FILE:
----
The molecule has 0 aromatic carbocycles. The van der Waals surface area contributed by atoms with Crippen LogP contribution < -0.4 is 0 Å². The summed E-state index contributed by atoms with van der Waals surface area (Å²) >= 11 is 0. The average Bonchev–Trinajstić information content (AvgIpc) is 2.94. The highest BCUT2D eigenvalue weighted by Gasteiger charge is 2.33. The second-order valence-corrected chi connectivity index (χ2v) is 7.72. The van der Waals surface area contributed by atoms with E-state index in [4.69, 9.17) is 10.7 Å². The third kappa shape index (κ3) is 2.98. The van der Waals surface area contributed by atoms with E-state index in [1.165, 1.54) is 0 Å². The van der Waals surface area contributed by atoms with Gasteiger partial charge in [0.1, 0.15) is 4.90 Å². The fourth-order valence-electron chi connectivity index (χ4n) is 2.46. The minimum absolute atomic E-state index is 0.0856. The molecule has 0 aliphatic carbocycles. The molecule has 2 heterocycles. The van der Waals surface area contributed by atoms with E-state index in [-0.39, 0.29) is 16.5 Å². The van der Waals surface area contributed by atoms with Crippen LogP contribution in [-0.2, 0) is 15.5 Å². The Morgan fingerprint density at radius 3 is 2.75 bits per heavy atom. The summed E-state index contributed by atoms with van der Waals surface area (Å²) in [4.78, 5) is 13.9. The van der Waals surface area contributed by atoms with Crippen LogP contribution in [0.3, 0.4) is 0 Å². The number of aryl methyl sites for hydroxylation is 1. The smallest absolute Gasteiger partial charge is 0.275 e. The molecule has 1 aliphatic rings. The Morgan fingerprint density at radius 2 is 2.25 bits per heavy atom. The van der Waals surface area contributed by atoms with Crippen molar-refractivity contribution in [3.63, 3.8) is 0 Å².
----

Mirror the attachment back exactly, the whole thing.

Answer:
The molecule has 0 aromatic carbocycles. The van der Waals surface area contributed by atoms with Crippen LogP contribution < -0.4 is 0 Å². The summed E-state index contributed by atoms with van der Waals surface area (Å²) >= 11 is 0. The average Bonchev–Trinajstić information content (AvgIpc) is 2.94. The highest BCUT2D eigenvalue weighted by Gasteiger charge is 2.33. The second-order valence-corrected chi connectivity index (χ2v) is 7.72. The van der Waals surface area contributed by atoms with E-state index in [4.69, 9.17) is 10.7 Å². The third kappa shape index (κ3) is 2.98. The van der Waals surface area contributed by atoms with E-state index in [1.165, 1.54) is 0 Å². The van der Waals surface area contributed by atoms with Gasteiger partial charge in [0.1, 0.15) is 4.90 Å². The fourth-order valence-electron chi connectivity index (χ4n) is 2.46. The minimum absolute atomic E-state index is 0.0856. The molecule has 0 aliphatic carbocycles. The molecule has 2 heterocycles. The van der Waals surface area contributed by atoms with E-state index in [-0.39, 0.29) is 16.5 Å². The van der Waals surface area contributed by atoms with Crippen LogP contribution in [-0.2, 0) is 15.5 Å². The Morgan fingerprint density at radius 3 is 2.75 bits per heavy atom. The summed E-state index contributed by atoms with van der Waals surface area (Å²) in [4.78, 5) is 13.9. The van der Waals surface area contributed by atoms with Crippen LogP contribution in [0.3, 0.4) is 0 Å². The number of aryl methyl sites for hydroxylation is 1. The smallest absolute Gasteiger partial charge is 0.275 e. The molecule has 1 aliphatic rings. The Morgan fingerprint density at radius 2 is 2.25 bits per heavy atom. The van der Waals surface area contributed by atoms with Crippen molar-refractivity contribution in [3.63, 3.8) is 0 Å².